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1797 Pitkin Avenue

Brooklyn, NY 11212

347-955-3465

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1797 Pitkin Avenue

Brooklyn, NY 11212

347-955-3465

24/7 Customer Support

Amenorrhea (Absence of Period)

Amenorrhea (Absence of Period)

• Amenorrhea refers to the absence of menstrual periods. It may be either primary; a woman never developed menstrual periods. Or secondary; absence of menstrual periods in a woman who was previously menstruating.
• Genetic or inborn conditions are the most common causes of primary amenorrhea.
• Amenorrhea may result from disorders of the ovaries, Pituitary gland, hypothalamus, or uterus.
• Intensive exercising, extreme weight loss, physical illness, and stress can all result in amenorrhea.
• Amenorrhea is a symptom and not a disease in itself. Therefore amenorrhea can only be prevented to the extent of that the underlying cause.
• Infertility and possible bone loss (osteoporosis) are complications of amenorrhea.
• Treatments may include surgical correction of anatomical abnormalities, medications or hormone therapies, and treatment of any underlying conditions responsible for amenorrhea.
• The outlook for amenorrhea varies according to the cause of the amenorrhea.

What causes amenorrhea?

The normal menstrual cycle occurs because of changing levels of hormones made and secreted by the ovaries. The ovaries respond to hormonal signals from the pituitary gland located at the brain’s base, which, in turn, is controlled by hormones produced in the hypothalamus of the brain. Disorders that affect any component of this regulatory cycle can lead to amenorrhea. However, a common cause of amenorrhea in young females sometimes overlooked or misunderstood by the individual and others, is an undiagnosed pregnancy. Amenorrhea in pregnancy is a normal physiological function. Occasionally, the same underlying problem can cause or contribute to either primary or secondary amenorrhea. 

Primary amenorrhea

Primary amenorrhea is typically the result of a genetic or anatomic condition in young females that never develop menstrual periods (by age 16) and is not pregnant. Many genetic conditions characterized by amenorrhea are circumstances in which some or all of the internal female organs either fail to form during fetal development or fail to function appropriately. Diseases of the pituitary gland and hypothalamus (a region of the brain that is important for the control of hormone production) can also cause primary amenorrhea since these areas play a critical role in regulating ovarian hormones. Gonadal dysgenesis, a condition in which the ovaries are prematurely depleted of follicles and oocytes (egg cells), leads to premature failure of the ovaries. It is one of the most common causes of primary amenorrhea in young women. Another genetic cause is Turner syndrome, in which women lack all or part of one of the two X chromosomes usually present in the female. In Turner’s syndrome, the ovaries are replaced by scar tissue, and estrogen production is minimal, resulting in amenorrhea. Estrogen-induced maturation of the external female genitalia and sex characteristics also fails to occur in Turner syndrome. Other conditions that may be causes of primary amenorrhea include androgen insensitivity (in which individuals have XY (male) chromosomes but do not develop the external characteristics of males due to a lack of response to testosterone and its effects), congenital adrenal hyperplasia, and polycystic ovary syndrome (PCOS).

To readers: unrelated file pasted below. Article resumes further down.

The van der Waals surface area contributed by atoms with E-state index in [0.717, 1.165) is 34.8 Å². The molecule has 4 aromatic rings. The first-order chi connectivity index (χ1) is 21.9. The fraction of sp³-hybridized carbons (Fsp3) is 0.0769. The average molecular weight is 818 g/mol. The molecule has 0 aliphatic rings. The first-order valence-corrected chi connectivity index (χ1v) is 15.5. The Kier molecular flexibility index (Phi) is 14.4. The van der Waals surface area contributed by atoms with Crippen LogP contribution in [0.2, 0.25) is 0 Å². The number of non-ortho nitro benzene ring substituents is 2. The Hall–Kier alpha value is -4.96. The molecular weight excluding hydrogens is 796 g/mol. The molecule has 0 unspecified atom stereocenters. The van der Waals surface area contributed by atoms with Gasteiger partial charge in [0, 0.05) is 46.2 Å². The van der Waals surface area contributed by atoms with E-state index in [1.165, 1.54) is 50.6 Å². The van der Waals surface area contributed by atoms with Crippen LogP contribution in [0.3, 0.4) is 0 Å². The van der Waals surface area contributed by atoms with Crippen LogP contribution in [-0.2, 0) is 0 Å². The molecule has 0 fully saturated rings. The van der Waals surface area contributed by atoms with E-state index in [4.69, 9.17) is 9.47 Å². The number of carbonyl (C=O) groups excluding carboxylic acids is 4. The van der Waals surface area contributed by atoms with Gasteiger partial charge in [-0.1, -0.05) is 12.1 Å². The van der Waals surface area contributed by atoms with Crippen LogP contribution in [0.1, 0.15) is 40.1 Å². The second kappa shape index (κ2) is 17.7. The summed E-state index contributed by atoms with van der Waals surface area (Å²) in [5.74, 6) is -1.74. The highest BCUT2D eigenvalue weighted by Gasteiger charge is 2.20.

Secondary amenorrhea

Pregnancy is a prominent cause of amenorrhea and is the most common reason for secondary amenorrhea. Further causes are varied and may include conditions that affect the ovaries, uterus, hypothalamus, or pituitary gland.
Hypothalamic amenorrhea is due to a disruption in the regulator hormones produced by the hypothalamus in the brain. These hormones influence the pituitary gland, which in turn sends signals to the ovaries to produce the characteristic cyclic hormones. Many conditions can affect the hypothalamus:
• extreme weight loss,
• emotional or physical stress
• rigorous exercise, and
• severe illness.

Other types of medical conditions can cause secondary amenorrhea:
• tumors or other diseases of the pituitary gland that lead to elevated levels of the hormone prolactin (which is involved in milk production) also cause amenorrhea due to the elevated prolactin levels;
• hypothyroidism;
• elevated levels of androgens (male hormones), either from outside sources or from disorders that cause the body to produce too high levels of male hormones;
• ovarian failure (premature ovarian failure or early menopause);
• polycystic ovary syndrome (PCOS); and
• Asherman’s syndrome, a uterine disease that results from scarring of the uterine lining following instrumentation (such as dilation and curettage) of the uterine cavity to manage postpartum bleeding or infection.

MEDICAL DISCLAIMER:

By reading this website, you acknowledge that you are responsible for your own health decisions. The information throughout this medical website is not intended to be taken as medical advice. The information provided is intended for general information regarding our multi-specialty clinic in Brooklyn and the best OBGYN Brooklyn Services. If you are interested in finding out more, please contact our Gynecologist Brooklyn specialist for a personal consultation. Avoid worrisome self-diagnosis, the best urogynecology doctors will properly diagnose your problem and refer you to a GYN Brownsville specialist if necessary. No information on this site should be used to diagnose, treat, prevent, or cure any disease or condition.